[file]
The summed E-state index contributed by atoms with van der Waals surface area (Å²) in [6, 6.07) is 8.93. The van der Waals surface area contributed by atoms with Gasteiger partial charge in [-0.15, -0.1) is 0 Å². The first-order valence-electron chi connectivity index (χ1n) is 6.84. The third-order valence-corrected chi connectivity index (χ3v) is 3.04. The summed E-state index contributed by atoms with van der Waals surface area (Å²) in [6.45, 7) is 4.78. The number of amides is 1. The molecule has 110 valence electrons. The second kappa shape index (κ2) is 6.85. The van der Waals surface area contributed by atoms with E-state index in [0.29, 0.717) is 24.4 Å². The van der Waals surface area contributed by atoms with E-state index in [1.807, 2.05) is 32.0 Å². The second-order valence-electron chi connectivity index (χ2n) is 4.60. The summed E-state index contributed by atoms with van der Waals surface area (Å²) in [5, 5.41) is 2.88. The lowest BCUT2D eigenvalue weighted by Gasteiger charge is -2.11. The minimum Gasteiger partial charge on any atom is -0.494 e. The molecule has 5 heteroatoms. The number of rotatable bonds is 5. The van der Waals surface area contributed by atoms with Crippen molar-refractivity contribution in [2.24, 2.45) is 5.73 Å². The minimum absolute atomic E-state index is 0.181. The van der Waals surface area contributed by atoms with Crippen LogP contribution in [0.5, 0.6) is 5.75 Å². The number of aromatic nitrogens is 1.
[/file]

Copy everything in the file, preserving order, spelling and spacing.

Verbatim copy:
The summed E-state index contributed by atoms with van der Waals surface area (Å²) in [6, 6.07) is 8.93. The van der Waals surface area contributed by atoms with Gasteiger partial charge in [-0.15, -0.1) is 0 Å². The first-order valence-electron chi connectivity index (χ1n) is 6.84. The third-order valence-corrected chi connectivity index (χ3v) is 3.04. The summed E-state index contributed by atoms with van der Waals surface area (Å²) in [6.45, 7) is 4.78. The number of amides is 1. The molecule has 110 valence electrons. The second kappa shape index (κ2) is 6.85. The van der Waals surface area contributed by atoms with E-state index in [0.29, 0.717) is 24.4 Å². The van der Waals surface area contributed by atoms with E-state index in [1.807, 2.05) is 32.0 Å². The second-order valence-electron chi connectivity index (χ2n) is 4.60. The summed E-state index contributed by atoms with van der Waals surface area (Å²) in [5, 5.41) is 2.88. The lowest BCUT2D eigenvalue weighted by Gasteiger charge is -2.11. The minimum Gasteiger partial charge on any atom is -0.494 e. The molecule has 5 heteroatoms. The number of rotatable bonds is 5. The van der Waals surface area contributed by atoms with Crippen molar-refractivity contribution in [2.24, 2.45) is 5.73 Å². The minimum absolute atomic E-state index is 0.181. The van der Waals surface area contributed by atoms with Crippen LogP contribution in [0.5, 0.6) is 5.75 Å². The number of aromatic nitrogens is 1.